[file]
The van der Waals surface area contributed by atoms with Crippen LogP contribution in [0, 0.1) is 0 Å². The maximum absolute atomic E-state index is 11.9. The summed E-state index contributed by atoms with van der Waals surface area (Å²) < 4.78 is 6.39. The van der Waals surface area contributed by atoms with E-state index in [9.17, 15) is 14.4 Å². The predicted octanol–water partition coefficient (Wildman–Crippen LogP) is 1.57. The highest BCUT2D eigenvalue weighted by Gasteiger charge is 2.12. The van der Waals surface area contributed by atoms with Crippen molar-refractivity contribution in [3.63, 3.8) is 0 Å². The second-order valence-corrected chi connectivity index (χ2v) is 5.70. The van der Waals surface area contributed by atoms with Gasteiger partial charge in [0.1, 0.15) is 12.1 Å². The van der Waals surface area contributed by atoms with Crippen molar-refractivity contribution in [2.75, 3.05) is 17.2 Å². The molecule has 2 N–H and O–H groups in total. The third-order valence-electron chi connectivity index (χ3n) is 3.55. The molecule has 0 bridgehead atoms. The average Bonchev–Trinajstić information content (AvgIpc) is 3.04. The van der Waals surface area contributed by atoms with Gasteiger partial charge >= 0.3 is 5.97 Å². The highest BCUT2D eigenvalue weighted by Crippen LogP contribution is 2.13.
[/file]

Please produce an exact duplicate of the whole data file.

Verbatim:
The van der Waals surface area contributed by atoms with Crippen LogP contribution in [0, 0.1) is 0 Å². The maximum absolute atomic E-state index is 11.9. The summed E-state index contributed by atoms with van der Waals surface area (Å²) < 4.78 is 6.39. The van der Waals surface area contributed by atoms with E-state index in [9.17, 15) is 14.4 Å². The predicted octanol–water partition coefficient (Wildman–Crippen LogP) is 1.57. The highest BCUT2D eigenvalue weighted by Gasteiger charge is 2.12. The van der Waals surface area contributed by atoms with Crippen molar-refractivity contribution in [3.63, 3.8) is 0 Å². The second-order valence-corrected chi connectivity index (χ2v) is 5.70. The van der Waals surface area contributed by atoms with Gasteiger partial charge in [0.1, 0.15) is 12.1 Å². The van der Waals surface area contributed by atoms with Crippen molar-refractivity contribution in [2.75, 3.05) is 17.2 Å². The molecule has 2 N–H and O–H groups in total. The third-order valence-electron chi connectivity index (χ3n) is 3.55. The molecule has 0 bridgehead atoms. The average Bonchev–Trinajstić information content (AvgIpc) is 3.04. The van der Waals surface area contributed by atoms with Gasteiger partial charge >= 0.3 is 5.97 Å². The highest BCUT2D eigenvalue weighted by Crippen LogP contribution is 2.13.